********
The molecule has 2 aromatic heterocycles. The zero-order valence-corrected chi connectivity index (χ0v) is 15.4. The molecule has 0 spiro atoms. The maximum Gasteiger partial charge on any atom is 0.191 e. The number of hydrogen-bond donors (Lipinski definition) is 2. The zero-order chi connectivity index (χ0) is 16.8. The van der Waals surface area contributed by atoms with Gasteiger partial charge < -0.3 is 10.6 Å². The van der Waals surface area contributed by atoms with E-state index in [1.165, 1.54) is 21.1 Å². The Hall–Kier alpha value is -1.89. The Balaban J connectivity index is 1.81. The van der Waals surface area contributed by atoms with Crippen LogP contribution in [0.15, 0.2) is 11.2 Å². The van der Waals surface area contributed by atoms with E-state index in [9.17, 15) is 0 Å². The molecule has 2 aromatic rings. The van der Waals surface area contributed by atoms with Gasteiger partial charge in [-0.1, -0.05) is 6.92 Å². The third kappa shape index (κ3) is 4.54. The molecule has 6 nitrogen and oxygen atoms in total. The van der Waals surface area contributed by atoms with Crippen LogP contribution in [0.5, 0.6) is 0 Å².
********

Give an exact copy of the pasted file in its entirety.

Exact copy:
The molecule has 2 aromatic heterocycles. The zero-order valence-corrected chi connectivity index (χ0v) is 15.4. The molecule has 0 spiro atoms. The maximum Gasteiger partial charge on any atom is 0.191 e. The number of hydrogen-bond donors (Lipinski definition) is 2. The zero-order chi connectivity index (χ0) is 16.8. The van der Waals surface area contributed by atoms with Gasteiger partial charge < -0.3 is 10.6 Å². The van der Waals surface area contributed by atoms with E-state index in [1.165, 1.54) is 21.1 Å². The Hall–Kier alpha value is -1.89. The Balaban J connectivity index is 1.81. The van der Waals surface area contributed by atoms with Crippen LogP contribution in [0.15, 0.2) is 11.2 Å². The van der Waals surface area contributed by atoms with E-state index in [9.17, 15) is 0 Å². The molecule has 2 aromatic rings. The van der Waals surface area contributed by atoms with Gasteiger partial charge in [-0.1, -0.05) is 6.92 Å². The third kappa shape index (κ3) is 4.54. The molecule has 6 nitrogen and oxygen atoms in total. The van der Waals surface area contributed by atoms with Crippen LogP contribution in [0.5, 0.6) is 0 Å².